sort < /etc/passwd

    The sort command reads its input from /etc/passwd instead of the usual keyboard input.

  • << (Here Document): The << operator redirects stdin to the command from a "here document". A here document is a section of a script file enclosed between two marker strings that denote its start and end.

    Exercise: Using "here documents" for input redirection:

    cat << EOF
    Hello from DTV Linux!
    Enjoy your studies!

    The cat command is used in combination with a here document to print multiple lines of text to screen. The here document starts with << EOF and ends with EOF on a new line. All the lines between these markers are written to the file.

  • > (Output Redirection): The > operator redirects stdout to a file, overwriting its contents if the file already exists.

    Exercise: Using the > operator for output redirection:

    ls /etc > output.txt

    The ls command has its output redirected to the output.txt file, replacing any existing content.

  • >> (Append Redirection): The >> operator appends stdout to a file, preserving its existing contents.

    Exercise: Using the >> operator for appending redirected output:

    ls /var >> output.txt

    The ls command has its output redirected to the output.txt file without overwriting the existing content.

  • | (Pipe Operator): The | operator redirects the stdout of one command to the stdin of another command, allowing the output of the first command to serve as input for the second command.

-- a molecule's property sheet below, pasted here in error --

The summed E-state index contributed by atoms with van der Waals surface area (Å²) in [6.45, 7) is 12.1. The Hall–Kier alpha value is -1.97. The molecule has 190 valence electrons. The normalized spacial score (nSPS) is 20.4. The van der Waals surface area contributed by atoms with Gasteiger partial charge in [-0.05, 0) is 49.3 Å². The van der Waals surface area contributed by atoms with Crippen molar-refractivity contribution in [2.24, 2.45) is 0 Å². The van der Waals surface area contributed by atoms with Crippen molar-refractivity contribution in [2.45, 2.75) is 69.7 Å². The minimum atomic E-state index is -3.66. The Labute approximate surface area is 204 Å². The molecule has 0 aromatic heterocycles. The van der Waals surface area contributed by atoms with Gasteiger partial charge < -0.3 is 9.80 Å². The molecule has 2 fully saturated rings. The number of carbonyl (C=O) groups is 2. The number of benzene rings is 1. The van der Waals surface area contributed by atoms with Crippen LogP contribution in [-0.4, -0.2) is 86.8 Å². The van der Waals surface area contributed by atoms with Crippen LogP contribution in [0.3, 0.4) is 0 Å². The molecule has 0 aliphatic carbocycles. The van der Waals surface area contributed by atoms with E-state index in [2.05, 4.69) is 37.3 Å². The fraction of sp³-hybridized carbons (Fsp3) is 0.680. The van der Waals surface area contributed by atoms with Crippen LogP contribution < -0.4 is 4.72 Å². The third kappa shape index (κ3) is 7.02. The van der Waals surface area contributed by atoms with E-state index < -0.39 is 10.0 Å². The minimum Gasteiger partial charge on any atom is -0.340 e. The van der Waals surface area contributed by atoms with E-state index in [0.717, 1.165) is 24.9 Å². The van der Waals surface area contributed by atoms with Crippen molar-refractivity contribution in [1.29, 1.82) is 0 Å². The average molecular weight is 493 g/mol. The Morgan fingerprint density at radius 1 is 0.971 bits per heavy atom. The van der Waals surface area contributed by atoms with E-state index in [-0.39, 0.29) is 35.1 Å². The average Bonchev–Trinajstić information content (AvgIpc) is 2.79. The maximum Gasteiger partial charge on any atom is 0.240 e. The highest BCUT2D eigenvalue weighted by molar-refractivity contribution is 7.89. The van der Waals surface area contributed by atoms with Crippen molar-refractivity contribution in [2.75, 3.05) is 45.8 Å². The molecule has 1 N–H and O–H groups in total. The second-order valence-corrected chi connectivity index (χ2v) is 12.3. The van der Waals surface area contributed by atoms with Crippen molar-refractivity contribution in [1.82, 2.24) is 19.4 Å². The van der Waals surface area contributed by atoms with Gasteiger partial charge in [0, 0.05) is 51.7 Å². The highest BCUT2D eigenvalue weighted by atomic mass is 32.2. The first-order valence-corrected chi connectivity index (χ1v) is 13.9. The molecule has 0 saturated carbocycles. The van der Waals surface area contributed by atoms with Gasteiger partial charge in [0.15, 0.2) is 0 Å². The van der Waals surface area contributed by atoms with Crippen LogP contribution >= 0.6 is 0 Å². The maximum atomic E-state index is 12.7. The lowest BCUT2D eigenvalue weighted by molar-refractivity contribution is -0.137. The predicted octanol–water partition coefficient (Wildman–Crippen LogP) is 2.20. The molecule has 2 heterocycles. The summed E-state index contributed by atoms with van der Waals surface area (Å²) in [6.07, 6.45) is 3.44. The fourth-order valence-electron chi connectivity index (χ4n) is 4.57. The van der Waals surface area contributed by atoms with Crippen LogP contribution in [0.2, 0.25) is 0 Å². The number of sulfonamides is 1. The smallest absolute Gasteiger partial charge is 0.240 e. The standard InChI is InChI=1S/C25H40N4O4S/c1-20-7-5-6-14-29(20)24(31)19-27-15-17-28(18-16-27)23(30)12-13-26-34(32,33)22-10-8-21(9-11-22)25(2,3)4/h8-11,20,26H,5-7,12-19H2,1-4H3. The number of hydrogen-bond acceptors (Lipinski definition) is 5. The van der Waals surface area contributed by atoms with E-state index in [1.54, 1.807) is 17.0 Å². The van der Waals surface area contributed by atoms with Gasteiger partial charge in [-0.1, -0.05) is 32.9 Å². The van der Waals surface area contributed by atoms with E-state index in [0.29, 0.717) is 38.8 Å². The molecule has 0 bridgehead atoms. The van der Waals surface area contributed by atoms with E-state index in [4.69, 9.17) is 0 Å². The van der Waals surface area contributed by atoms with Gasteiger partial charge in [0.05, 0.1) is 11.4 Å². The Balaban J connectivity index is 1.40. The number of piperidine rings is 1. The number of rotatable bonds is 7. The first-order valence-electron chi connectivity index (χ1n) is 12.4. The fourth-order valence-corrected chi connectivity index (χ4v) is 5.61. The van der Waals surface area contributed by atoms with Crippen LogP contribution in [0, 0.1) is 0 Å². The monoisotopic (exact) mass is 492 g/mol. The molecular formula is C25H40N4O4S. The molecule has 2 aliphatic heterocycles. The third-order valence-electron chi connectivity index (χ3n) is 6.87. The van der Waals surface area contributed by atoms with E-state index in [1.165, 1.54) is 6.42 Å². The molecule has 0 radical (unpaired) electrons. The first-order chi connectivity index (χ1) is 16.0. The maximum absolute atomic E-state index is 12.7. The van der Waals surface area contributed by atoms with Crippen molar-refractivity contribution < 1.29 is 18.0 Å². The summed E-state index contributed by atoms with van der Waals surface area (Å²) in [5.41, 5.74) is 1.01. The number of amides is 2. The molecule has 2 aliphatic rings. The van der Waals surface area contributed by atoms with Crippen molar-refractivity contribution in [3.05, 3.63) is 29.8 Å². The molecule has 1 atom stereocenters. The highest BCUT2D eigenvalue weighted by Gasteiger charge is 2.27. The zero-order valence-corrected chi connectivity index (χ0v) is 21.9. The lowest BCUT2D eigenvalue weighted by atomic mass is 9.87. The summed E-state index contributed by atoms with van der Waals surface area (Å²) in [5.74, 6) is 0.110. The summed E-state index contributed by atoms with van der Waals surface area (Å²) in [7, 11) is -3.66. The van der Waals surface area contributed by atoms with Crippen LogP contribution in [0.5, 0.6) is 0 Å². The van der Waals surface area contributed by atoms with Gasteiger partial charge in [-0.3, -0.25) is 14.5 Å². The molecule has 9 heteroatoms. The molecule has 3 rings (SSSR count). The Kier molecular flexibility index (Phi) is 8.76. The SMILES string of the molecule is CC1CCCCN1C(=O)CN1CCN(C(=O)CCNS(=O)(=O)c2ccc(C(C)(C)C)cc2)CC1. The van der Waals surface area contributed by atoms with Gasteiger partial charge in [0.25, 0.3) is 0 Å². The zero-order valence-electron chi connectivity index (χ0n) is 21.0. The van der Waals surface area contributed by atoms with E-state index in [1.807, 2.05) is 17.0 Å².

Exercise: Using the | operator to redirect output of one command to input of another:

    ls -l /etc | less

    The ls command has its output piped to the stdin of the less command, enabling the output of ls to be processed by less. This is useful for a directory with many files that get listed and you want to page through the output.

  • 2> (Error Redirection): The 2> operator redirects stderr to a file.

    Exercise: Using the 2> operator to redirect standard error to a file:

    ls -R /var 2> error.txt

    The ls command here, when run as a non-root user, will recursively list files and directories under /var with permission denied errors writing to error.txt and standard ls output writing to the screen.

  • &> (Output and Error Redirection): The &> operator redirects both stdout and stderr to a file.

    Exercise: Using the &> operator to redirect both error and output to a file:

    ls -R /var &> output_error.txt

    The ls command here, when run as a non-root user, will recursively list files and directories under /var with both regular output and error messages being written to the output_error.txt file.

  • 2>&1 (Merge Error with Output): The 2>&1 operator redirects stderr to the same location as stdout.

    Exercise: Using the 2>&1 operator to redirect both error and output to a file:

    ls -R /var > output_error.txt 2>&1

    This command has the same affect as the previous example using &>, merging any error messages (stderr) with the regular output (stdout), allowing both to be written to file output_error.txt.


In summary, input-output redirection in Linux is a versatile and powerful feature, integral to efficient system management and command line proficiency. Through the use of operators like <, <<, >, >>, |, 2>, and others, we gain precise control over data flow between commands, files, and programs. This guide has aimed to demystify these concepts, providing clear examples and practical uses. Whether you're preparing for the RHCSA exam or enhancing your day-to-day Linux skills, mastering these redirection techniques will undoubtedly make your command line experience more productive and streamlined.